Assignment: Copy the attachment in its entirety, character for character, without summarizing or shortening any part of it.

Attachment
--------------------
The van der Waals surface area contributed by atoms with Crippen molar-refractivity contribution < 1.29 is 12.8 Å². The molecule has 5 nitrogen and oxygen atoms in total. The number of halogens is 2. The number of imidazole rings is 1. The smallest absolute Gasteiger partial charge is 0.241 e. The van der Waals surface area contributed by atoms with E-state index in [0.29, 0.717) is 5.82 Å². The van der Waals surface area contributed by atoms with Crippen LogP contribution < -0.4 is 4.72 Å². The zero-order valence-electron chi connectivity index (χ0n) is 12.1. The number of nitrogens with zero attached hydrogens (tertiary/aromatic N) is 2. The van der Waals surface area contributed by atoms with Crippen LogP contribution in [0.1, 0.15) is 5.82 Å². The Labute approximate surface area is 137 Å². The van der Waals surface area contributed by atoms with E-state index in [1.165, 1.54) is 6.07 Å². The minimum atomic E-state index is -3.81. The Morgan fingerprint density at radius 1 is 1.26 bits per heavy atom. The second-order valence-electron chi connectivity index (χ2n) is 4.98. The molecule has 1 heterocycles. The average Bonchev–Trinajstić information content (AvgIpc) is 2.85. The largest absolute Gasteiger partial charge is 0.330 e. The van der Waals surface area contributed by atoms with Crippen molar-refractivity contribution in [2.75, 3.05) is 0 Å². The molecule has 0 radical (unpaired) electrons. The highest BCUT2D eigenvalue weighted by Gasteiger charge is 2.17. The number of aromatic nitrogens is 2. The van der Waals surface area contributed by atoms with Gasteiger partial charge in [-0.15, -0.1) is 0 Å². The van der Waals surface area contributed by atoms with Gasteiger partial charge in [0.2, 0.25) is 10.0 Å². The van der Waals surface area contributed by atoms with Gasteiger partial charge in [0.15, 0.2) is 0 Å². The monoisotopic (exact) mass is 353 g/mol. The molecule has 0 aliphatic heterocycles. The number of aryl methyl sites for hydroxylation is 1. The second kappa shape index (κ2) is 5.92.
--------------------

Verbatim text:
The van der Waals surface area contributed by atoms with Crippen molar-refractivity contribution < 1.29 is 12.8 Å². The molecule has 5 nitrogen and oxygen atoms in total. The number of halogens is 2. The number of imidazole rings is 1. The smallest absolute Gasteiger partial charge is 0.241 e. The van der Waals surface area contributed by atoms with E-state index in [0.29, 0.717) is 5.82 Å². The van der Waals surface area contributed by atoms with Crippen LogP contribution < -0.4 is 4.72 Å². The zero-order valence-electron chi connectivity index (χ0n) is 12.1. The number of nitrogens with zero attached hydrogens (tertiary/aromatic N) is 2. The van der Waals surface area contributed by atoms with Crippen LogP contribution in [0.1, 0.15) is 5.82 Å². The Labute approximate surface area is 137 Å². The van der Waals surface area contributed by atoms with E-state index in [1.165, 1.54) is 6.07 Å². The minimum atomic E-state index is -3.81. The Morgan fingerprint density at radius 1 is 1.26 bits per heavy atom. The second-order valence-electron chi connectivity index (χ2n) is 4.98. The molecule has 1 heterocycles. The average Bonchev–Trinajstić information content (AvgIpc) is 2.85. The largest absolute Gasteiger partial charge is 0.330 e. The van der Waals surface area contributed by atoms with Crippen molar-refractivity contribution in [2.75, 3.05) is 0 Å². The molecule has 0 radical (unpaired) electrons. The highest BCUT2D eigenvalue weighted by Gasteiger charge is 2.17. The number of aromatic nitrogens is 2. The van der Waals surface area contributed by atoms with Gasteiger partial charge in [-0.15, -0.1) is 0 Å². The van der Waals surface area contributed by atoms with Gasteiger partial charge in [0.2, 0.25) is 10.0 Å². The van der Waals surface area contributed by atoms with Gasteiger partial charge in [0.15, 0.2) is 0 Å². The monoisotopic (exact) mass is 353 g/mol. The molecule has 0 aliphatic heterocycles. The number of aryl methyl sites for hydroxylation is 1. The second kappa shape index (κ2) is 5.92.